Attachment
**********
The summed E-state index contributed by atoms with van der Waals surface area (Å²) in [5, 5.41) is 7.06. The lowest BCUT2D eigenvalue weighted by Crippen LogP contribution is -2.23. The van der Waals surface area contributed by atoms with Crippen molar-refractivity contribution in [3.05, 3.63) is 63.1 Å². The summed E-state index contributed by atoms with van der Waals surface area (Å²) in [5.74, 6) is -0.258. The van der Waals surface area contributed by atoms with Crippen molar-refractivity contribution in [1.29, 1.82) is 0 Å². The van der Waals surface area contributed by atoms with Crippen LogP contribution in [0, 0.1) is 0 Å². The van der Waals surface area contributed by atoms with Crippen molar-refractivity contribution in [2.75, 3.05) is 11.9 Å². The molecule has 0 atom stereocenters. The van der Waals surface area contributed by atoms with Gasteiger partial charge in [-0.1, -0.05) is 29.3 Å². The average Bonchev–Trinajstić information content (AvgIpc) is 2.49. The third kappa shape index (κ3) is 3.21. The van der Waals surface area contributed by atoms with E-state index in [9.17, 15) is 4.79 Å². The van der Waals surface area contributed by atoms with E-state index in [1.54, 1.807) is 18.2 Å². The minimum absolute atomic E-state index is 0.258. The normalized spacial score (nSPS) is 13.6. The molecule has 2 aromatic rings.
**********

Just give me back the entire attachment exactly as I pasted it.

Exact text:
The summed E-state index contributed by atoms with van der Waals surface area (Å²) in [5, 5.41) is 7.06. The lowest BCUT2D eigenvalue weighted by Crippen LogP contribution is -2.23. The van der Waals surface area contributed by atoms with Crippen molar-refractivity contribution in [3.05, 3.63) is 63.1 Å². The summed E-state index contributed by atoms with van der Waals surface area (Å²) in [5.74, 6) is -0.258. The van der Waals surface area contributed by atoms with Crippen molar-refractivity contribution in [1.29, 1.82) is 0 Å². The van der Waals surface area contributed by atoms with Crippen LogP contribution in [0, 0.1) is 0 Å². The van der Waals surface area contributed by atoms with Crippen molar-refractivity contribution in [2.75, 3.05) is 11.9 Å². The molecule has 0 atom stereocenters. The van der Waals surface area contributed by atoms with Gasteiger partial charge in [-0.1, -0.05) is 29.3 Å². The average Bonchev–Trinajstić information content (AvgIpc) is 2.49. The third kappa shape index (κ3) is 3.21. The van der Waals surface area contributed by atoms with E-state index in [9.17, 15) is 4.79 Å². The van der Waals surface area contributed by atoms with E-state index in [1.54, 1.807) is 18.2 Å². The minimum absolute atomic E-state index is 0.258. The normalized spacial score (nSPS) is 13.6. The molecule has 2 aromatic rings.